Bloomington – A little competition wasn't about to scare Columbus' Dusty Kiel off from pledging to Indiana.
An All-State quarterback from Columbus East H.S., Kiel verballed to the Hoosiers nearly a month after Jeffersonville quarterback Edward Wright-Baker did the same. At the time Wright-Baker was clearly the more celebrated of the two quarterbacks, but that wasn't enough to steer Kiel in a different direction.
"That's one of the biggest things that stands out about Dusty – he's a bring it on type of kid," said his recruiting coach, Billy Lynch. "He feels like he's going to go in and compete against anyone and beat anybody out. I don't think (Wright-Baker's commitment) was ever a factor in his mind."
The Indiana staff is clearly glad it was able to lure both signal callers. Kiel's stock rose significantly during his senior season as he threw for 3,172 yards and 35 touchdowns while rushing for another 1,126 yards and another 14 scores. He's the latest in a long line of Kiel quarterbacks, and the game of football is extremely important to him according to Lynch.
"He lives the game of football – his whole family lives it," Lynch said. "You need that in your quarterback. I can tell from his observations and talking to him, he's that leader. He'll stick his chest out there and he's not afraid to put people on his back and show them the way."
While Indiana did a great job in-state (eight commits) and in neighboring states Ohio (5), Illinois (2) and Michigan (2), the 2009 list of signees is surprisingly devoid of players from other locales. Pennsylvania's Colin Rodkey is the only signee whose home state isn't Indiana or a bordering state.
Head Coach Bill Lynch said that isn't a change of recruiting philosophy, but rather simply how this year's class worked out.
"It just happened (that way)," Lynch said.
Lynch said his philosophy is to have a roster that is broken up into thirds – one-third players from Indiana, one-third of the players from "Big Ten country" and one-third from other areas such as Florida and the Atlanta area. Indiana's early recruiting success and a limited number of scholarships prevented Indiana from hitting Florida and Georgia as hard as they have in past years.
"In a year where you can get 24, 25, then the one-third, one-third, one-third would look a little different," Lynch said.
"I told those guys down south, keep recruiting, keep recruiting, keep developing those relationships, because a year from now we're going to have scholarships available, and that's where they're going to come from."
If Lynch had his way, he wouldn't have been talking about his 2009 recruiting class today. Instead he'd prefer to have been talking about them in the fall.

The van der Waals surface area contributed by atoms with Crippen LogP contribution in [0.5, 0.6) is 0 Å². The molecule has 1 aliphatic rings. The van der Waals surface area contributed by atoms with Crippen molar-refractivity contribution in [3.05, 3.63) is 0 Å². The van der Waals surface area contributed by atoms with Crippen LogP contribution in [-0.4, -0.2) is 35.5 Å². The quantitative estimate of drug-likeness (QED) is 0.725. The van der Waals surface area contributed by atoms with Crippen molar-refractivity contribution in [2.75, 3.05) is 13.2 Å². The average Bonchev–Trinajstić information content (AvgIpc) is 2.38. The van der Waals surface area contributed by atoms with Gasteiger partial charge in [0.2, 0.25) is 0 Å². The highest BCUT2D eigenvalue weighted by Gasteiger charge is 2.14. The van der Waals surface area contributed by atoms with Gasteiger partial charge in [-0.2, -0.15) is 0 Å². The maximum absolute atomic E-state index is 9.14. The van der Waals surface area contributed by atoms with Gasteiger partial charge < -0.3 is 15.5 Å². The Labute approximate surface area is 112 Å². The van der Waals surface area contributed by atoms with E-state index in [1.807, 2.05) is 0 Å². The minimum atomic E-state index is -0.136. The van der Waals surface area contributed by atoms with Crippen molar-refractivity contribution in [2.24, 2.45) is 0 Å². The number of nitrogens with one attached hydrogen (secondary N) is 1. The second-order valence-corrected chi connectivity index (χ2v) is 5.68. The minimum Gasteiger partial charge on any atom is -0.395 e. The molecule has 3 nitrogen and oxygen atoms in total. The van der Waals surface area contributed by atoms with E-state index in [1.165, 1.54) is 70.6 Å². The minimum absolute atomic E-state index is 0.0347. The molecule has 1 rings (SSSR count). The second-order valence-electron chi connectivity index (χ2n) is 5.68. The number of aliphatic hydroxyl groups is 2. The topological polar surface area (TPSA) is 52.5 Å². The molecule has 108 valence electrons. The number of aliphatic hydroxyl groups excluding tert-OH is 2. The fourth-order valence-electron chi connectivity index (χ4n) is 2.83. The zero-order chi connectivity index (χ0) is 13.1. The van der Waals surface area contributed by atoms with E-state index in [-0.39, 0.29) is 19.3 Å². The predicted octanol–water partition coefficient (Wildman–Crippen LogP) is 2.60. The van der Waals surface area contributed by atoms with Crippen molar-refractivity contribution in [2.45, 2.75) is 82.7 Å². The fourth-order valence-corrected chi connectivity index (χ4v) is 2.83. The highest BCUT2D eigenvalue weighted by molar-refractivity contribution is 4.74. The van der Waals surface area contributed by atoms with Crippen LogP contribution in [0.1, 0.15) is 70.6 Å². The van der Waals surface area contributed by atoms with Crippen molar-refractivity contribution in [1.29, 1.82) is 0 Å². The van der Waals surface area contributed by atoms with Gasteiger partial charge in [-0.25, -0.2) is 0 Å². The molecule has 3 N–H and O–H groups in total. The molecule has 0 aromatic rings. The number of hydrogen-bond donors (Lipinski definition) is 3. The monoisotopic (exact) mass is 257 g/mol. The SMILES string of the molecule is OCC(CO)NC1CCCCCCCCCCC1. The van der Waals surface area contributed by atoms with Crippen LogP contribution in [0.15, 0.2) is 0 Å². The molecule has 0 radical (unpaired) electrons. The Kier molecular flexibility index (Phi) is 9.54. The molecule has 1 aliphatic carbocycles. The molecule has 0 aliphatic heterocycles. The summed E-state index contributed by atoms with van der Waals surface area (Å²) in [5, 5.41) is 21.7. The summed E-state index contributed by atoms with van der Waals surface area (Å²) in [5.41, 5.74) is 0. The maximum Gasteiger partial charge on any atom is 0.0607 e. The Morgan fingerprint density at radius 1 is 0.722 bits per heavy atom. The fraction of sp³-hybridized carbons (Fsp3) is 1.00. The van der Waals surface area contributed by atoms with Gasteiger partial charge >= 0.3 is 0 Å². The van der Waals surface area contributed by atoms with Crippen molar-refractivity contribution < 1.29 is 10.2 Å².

All but four of IU's signees committed in the summer, and Lynch is a proponent of having an early signing football signing period. Had that happened IU likely wouldn't have lost Michigan high school standouts Jeremy Gainer and Kenny Watkins, a pair of cousins who pledged to Lynch in the summer before backing out of those commitments in December.
Lynch said until this winter most other football coaches had been in favor of an early signing period as well, but the tide has turned as of late.
"It really changed this winter, and at our convention in early January, there were some conferences that were really opposed to it and some administrators that were opposed to it," Lynch said. "It got voted down pretty soundly, enough that I don't think it will come back up for a while."
Purdue might have handled the Indiana soundly on the football field in the fall, but Indiana clearly won the recruiting battle on Wednesday.
While Indiana announced a class that included eight in-state signees, Purdue's class of 18 had zero. The Boilermakers' decision to go elsewhere wasn't necessarily out of choice. Duwyce Wilson and Wright-Baker were both offered by Purdue before they committed to IU in the summer, and several of IU's other commits were getting interest from Coach Danny Hope's staff.
Purdue also didn't need to go elsewhere out of necessity. While Indiana will never be confused with Ohio for the depth of talent in its state, there are more and more Hoosier products playing major Division I football.
"We went down the list of 22 kids that came (to our Junior Day) last year, and every single kid signed D-I, and I think all but one or two signed BCS Division I," said IU's primary in-state recruiter Billy Lynch. "I'd guess that's unheard of (for the state of Indiana)."
Kiel Not Scared of a Little Competition
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